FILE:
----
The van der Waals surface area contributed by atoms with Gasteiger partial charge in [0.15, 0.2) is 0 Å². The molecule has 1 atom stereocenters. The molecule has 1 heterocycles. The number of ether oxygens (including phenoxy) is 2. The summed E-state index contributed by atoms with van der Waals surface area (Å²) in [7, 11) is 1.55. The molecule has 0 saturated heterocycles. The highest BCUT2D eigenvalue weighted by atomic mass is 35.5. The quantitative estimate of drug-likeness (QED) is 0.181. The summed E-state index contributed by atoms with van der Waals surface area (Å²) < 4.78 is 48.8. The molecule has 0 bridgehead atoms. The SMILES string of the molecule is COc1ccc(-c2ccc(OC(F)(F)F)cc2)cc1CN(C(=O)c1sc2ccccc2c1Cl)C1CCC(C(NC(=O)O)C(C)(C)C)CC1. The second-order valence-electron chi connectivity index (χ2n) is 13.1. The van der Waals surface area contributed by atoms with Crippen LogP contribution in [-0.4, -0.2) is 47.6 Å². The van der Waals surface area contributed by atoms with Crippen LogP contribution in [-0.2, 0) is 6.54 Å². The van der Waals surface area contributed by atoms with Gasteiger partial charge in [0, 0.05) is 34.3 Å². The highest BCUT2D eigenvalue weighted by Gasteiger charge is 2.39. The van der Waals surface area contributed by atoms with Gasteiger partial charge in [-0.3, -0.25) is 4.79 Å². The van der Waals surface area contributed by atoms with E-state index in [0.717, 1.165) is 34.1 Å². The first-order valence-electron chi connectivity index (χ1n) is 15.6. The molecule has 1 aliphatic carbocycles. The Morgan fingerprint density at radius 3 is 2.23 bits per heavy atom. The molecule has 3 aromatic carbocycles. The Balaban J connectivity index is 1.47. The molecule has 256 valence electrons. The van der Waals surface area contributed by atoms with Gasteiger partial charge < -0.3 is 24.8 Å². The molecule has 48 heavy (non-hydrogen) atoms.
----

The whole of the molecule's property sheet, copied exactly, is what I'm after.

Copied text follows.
The van der Waals surface area contributed by atoms with Gasteiger partial charge in [0.15, 0.2) is 0 Å². The molecule has 1 atom stereocenters. The molecule has 1 heterocycles. The number of ether oxygens (including phenoxy) is 2. The summed E-state index contributed by atoms with van der Waals surface area (Å²) in [7, 11) is 1.55. The molecule has 0 saturated heterocycles. The highest BCUT2D eigenvalue weighted by atomic mass is 35.5. The quantitative estimate of drug-likeness (QED) is 0.181. The summed E-state index contributed by atoms with van der Waals surface area (Å²) < 4.78 is 48.8. The molecule has 0 bridgehead atoms. The SMILES string of the molecule is COc1ccc(-c2ccc(OC(F)(F)F)cc2)cc1CN(C(=O)c1sc2ccccc2c1Cl)C1CCC(C(NC(=O)O)C(C)(C)C)CC1. The second-order valence-electron chi connectivity index (χ2n) is 13.1. The van der Waals surface area contributed by atoms with Crippen LogP contribution in [-0.4, -0.2) is 47.6 Å². The van der Waals surface area contributed by atoms with Crippen LogP contribution in [-0.2, 0) is 6.54 Å². The van der Waals surface area contributed by atoms with Gasteiger partial charge in [0, 0.05) is 34.3 Å². The highest BCUT2D eigenvalue weighted by Gasteiger charge is 2.39. The van der Waals surface area contributed by atoms with Gasteiger partial charge in [-0.3, -0.25) is 4.79 Å². The van der Waals surface area contributed by atoms with E-state index in [0.717, 1.165) is 34.1 Å². The first-order valence-electron chi connectivity index (χ1n) is 15.6. The molecule has 1 aliphatic carbocycles. The Morgan fingerprint density at radius 3 is 2.23 bits per heavy atom. The molecule has 3 aromatic carbocycles. The Balaban J connectivity index is 1.47. The molecule has 256 valence electrons. The van der Waals surface area contributed by atoms with Gasteiger partial charge < -0.3 is 24.8 Å². The molecule has 48 heavy (non-hydrogen) atoms.